The God of Calvinism scares me; I’m not sure how to distinguish him from the devil.

The God of Olson scares me for Olson’s sake because I’m not sure how to distinguish his position from disbelief and/or defiance. God is not out of control, Olson is.

What Do You Expect?

I thought this was interesting…and tiring.

The Rev. Warren Carr of Durham, North Carolina, prepared a questionnaire asking his congregation to tell him how much time that they thought he should give to a list of specified tasks. The members of his congregation were shocked to discover that the average work week indicated by their answers was 82 hours. One answer proposed a schedule of 200 hours–32 more than there are in a week. —Life Magazine, August 20, 1956, p.102 (quoted in Shepherding God’s Flock, Jay Adams, 39)

I wonder if some of the sheep have lowered their expectations 51 years later. Based on some recent conversations I’ve had and blog posts I’ve read, I don’t think so.

The Mirror of Our Love

*There are a few things I don’t need any help with. I’m good at these things. I don’t need tips from books. I don’t need advice from friends. I know what I’m doing and I do them well. If “Things I’m Good At” was a category on Family Feud, the number one answer according to the survey is: I’m good at thinking about myself.

Josh Harris made a similar observation in his recent post titled “My One and Only Week on Facebook.” Not only did he find Facebook a time-waster, what’s worse is that he found it stimulated even more self-admiration and self-absorption. (Thanks to Justin Taylor for highlighting Harris’ article, AboutFaceBook.)

I’ve considered writing about MySpace and Facebook and their online ilk before, but as bothersome as they are to me, I haven’t brought myself to utter any imprecatory posts into the void. And, yes, I also get that blogs can be equally narcissistic, but I still believe there is something expressly self-oriented about some sites. They make it so easy for online life to reflect what we most love in offline life: ourselves! Perhaps that’s one of the reasons they’re so popular.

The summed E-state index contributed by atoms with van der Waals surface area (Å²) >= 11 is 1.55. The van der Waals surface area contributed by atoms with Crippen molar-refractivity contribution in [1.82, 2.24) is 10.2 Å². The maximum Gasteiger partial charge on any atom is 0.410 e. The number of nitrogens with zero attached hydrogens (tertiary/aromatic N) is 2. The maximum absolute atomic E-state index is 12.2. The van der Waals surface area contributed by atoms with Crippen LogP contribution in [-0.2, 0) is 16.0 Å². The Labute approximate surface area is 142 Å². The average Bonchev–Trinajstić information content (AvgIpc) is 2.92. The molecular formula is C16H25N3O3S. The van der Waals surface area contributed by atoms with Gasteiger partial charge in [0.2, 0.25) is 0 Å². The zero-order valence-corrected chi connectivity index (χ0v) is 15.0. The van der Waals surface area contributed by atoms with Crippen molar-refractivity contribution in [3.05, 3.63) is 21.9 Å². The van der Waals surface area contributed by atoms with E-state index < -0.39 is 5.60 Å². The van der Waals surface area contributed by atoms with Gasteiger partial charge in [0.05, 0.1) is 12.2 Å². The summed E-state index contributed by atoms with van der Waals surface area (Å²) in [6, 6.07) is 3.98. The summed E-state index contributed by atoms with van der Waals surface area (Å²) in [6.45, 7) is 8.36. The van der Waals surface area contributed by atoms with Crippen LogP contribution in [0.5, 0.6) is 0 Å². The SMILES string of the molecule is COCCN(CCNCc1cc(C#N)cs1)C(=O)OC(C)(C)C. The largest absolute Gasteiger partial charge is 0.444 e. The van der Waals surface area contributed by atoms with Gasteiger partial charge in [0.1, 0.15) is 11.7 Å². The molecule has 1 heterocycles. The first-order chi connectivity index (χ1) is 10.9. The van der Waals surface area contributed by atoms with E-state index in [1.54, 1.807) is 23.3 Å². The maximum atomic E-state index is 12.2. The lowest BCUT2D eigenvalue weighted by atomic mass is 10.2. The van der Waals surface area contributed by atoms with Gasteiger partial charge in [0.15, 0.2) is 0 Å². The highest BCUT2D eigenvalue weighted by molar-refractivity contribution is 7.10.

Winners vs. Losers

My dad shared the following poem with me when I was a kid and I’ve never forgotten it. It was written by Pat Williams, a former NBA General Manager. I shared it during a sermon I recently preached on Men at Work while illustrating the seriousness of taking responsibility. Since numerous people asked me for a copy after the message I thought it might be good for the entire void.

Winners vs. Losers

When a winner makes a mistake, he says, “I was wrong;” When a loser makes a mistake, he says, “It wasn’t      my fault.”

A winner works harder than a loser and has more time; A loser is always “too busy” to do what is necessary.

A winner goes through a problem; A loser goes around it, and never gets past it.

A winner makes commitments; A loser makes promises.

A winner says, “I’m good, but not as good as I ought to be;” A loser says, “I’m not as bad as a lot of other people.”

A winner listens; A loser just waits until it is his turn to talk.

A winner respects those who are superior to him      and tries to learn something from them; A loser resents those who are superior to him      and tries to find chinks in their armor.

A winner feels responsible for more than his job; A loser says, “I only work here.”